Santa Clara County supervisors came out in formal opposition Tuesday to a recently unveiled plan to pour sales tax money into extending BART at the expense of other transportation projects over the next decade.
The unanimous vote by supervisors comes amid sharp criticism from elected officials throughout Santa Clara County, who bristled at a 10-year funding plan by the Santa Clara County Valley Transportation Authority (VTA) proposing that the vast majority of the 2016 Measure B sales tax go toward extending BART further into San Jose. The plan left a pittance of funding remaining for all other transportation priorities through 2030.
Santa Clara County Supervisor Joe Simitian, who led the effort, called VTA's plan an "unacceptable" attempt to dump funding into BART — which has soaked up close to four-fifths of sales tax revenue for decades — while abandoning many of the important transportation projects that would benefit residents elsewhere in the county. Caltrain improvements and grade separations, Highway 85 transit lanes, county expressways and highway interchanges were not given any allocations, VTA documents show.
All told, six categories of transportation projects were given a "TBD (to be determined)" label on funding through 2030, yet BART's early budget was estimated at more than $1.9 billion.
"People are very clear that this was essentially an attempt to zero out — or damn near — six of the nine categories for the next 10 years in order to fully frontload the BART program," Simitian said.
Measure B, a 30-year half-cent sales tax, passed in 2016 with broad support from a coalition of city and county elected officials, but not before serious commitments were made to control spending on BART. A coalition of 11 cities demanded a cap on funding for the transit line, and a commitment to other critical transportation infrastructure.
In the north county in particular, funding for county expressways and Caltrain grade separation were among the top priorities. Measure B earmarks at least $700 million for both priorities.
It was these carve-outs for projects unrelated to BART that got so many elected officials to sign on, said Supervisor Mike Wasserman, yet now it appears everything is being deprioritized in favor of BART.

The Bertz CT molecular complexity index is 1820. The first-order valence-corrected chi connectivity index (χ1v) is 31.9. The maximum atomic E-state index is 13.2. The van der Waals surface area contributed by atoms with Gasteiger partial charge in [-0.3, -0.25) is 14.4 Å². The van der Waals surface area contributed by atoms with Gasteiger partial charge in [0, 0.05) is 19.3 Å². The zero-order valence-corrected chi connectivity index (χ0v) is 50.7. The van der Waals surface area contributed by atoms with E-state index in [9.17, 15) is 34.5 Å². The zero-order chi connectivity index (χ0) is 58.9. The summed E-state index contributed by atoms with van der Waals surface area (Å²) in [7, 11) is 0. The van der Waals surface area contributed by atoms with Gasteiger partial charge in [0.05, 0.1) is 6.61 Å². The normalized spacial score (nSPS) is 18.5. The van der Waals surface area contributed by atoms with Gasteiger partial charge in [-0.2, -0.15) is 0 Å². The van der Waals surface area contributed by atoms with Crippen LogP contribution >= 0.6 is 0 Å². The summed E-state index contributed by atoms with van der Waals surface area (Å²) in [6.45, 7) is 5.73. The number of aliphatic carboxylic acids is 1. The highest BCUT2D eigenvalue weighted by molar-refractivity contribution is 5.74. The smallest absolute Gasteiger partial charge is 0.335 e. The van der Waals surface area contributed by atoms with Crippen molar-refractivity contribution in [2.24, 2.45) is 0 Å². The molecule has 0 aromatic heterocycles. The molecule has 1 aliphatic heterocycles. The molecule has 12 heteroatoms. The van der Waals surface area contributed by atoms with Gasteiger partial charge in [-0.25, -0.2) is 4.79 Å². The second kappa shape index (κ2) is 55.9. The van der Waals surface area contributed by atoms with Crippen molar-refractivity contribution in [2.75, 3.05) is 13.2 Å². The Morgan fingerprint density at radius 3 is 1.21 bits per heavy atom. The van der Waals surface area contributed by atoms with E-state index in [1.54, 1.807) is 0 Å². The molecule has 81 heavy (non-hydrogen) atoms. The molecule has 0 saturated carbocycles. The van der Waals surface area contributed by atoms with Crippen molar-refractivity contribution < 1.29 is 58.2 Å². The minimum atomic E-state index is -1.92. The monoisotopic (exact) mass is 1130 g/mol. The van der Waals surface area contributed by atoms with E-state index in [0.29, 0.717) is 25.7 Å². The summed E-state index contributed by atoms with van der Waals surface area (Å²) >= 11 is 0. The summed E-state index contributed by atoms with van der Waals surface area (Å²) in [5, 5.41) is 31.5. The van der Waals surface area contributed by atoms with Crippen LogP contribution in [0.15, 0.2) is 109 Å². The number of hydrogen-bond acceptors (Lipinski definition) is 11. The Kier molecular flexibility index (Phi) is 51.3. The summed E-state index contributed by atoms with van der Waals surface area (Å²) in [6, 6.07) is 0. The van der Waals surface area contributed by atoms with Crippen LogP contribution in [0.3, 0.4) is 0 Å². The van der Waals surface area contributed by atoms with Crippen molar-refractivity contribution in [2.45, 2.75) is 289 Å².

"They were never told this money wouldn't be coming for 12 years," Wasserman said. "They were told that 75% of the tax dollars they were endorsing would be going towards those things."
Supervisor Susan Ellenberg said it's clear that VTA needs to reach a compromise, and try to find some way to complete the BART extension into San Jose without alienating 14 other cities in the process.
Saratoga City Council member Howard Miller, who helped formulate the 2016 ballot language, said it was supposed to be a "smorgasbord" of transportation priorities that offered something for everyone, particularly projects to improve local streets and roads. The 10-year spending plan leaves little left for anything other than BART for the next decade — something Miller called a major oversight.
"It is going to be a challenging situation to fund BART, but from Saratoga's perspective it should not be funded on the backs of local streets and roads," Miller said.
Supervisor Cindy Chavez, who chaired VTA's board of directors at the time the 10-year funding plan was released, said the board did not have a chance to review or comment on the plan before it was made public. She said the document has led to some confusion, and that other priorities have and will continue to receive funding. Investments have already been made into multiple highway projects, county expressway paving and bike and pedestrian projects.
What's more, BART is a particularly challenging project to plan for, Chavez said. The size of the program and the high cost of underground tunneling means the BART extension needs greater predictability for funding from start to finish, she said.
But any semblance of balance would completely vanish under the 10-year spending plan. Assuming BART is fully funded under the proposal, there would be barely enough money to cover improvements to local streets and roads, and nothing left for Caltrain upgrades, transit operations, county expressways or highway improvements, according to county staff.
In the lead-up to the vote by county supervisors, a grand total of nine cities — including Mountain View and Palo Alto — have come out in opposition to VTA's spending plan.
Simitian said he believes there's been an effort over the last month to "explain away" the 10-year funding plan, with VTA officials describing it as a preliminary document and the start of a conversation. But he said it deserves scrutiny, and undeniably tries to yank funding out of promised transportation projects.
"There is no explaining away full funding for BART to San Jose and zeros on six of nine program areas," Simitian said.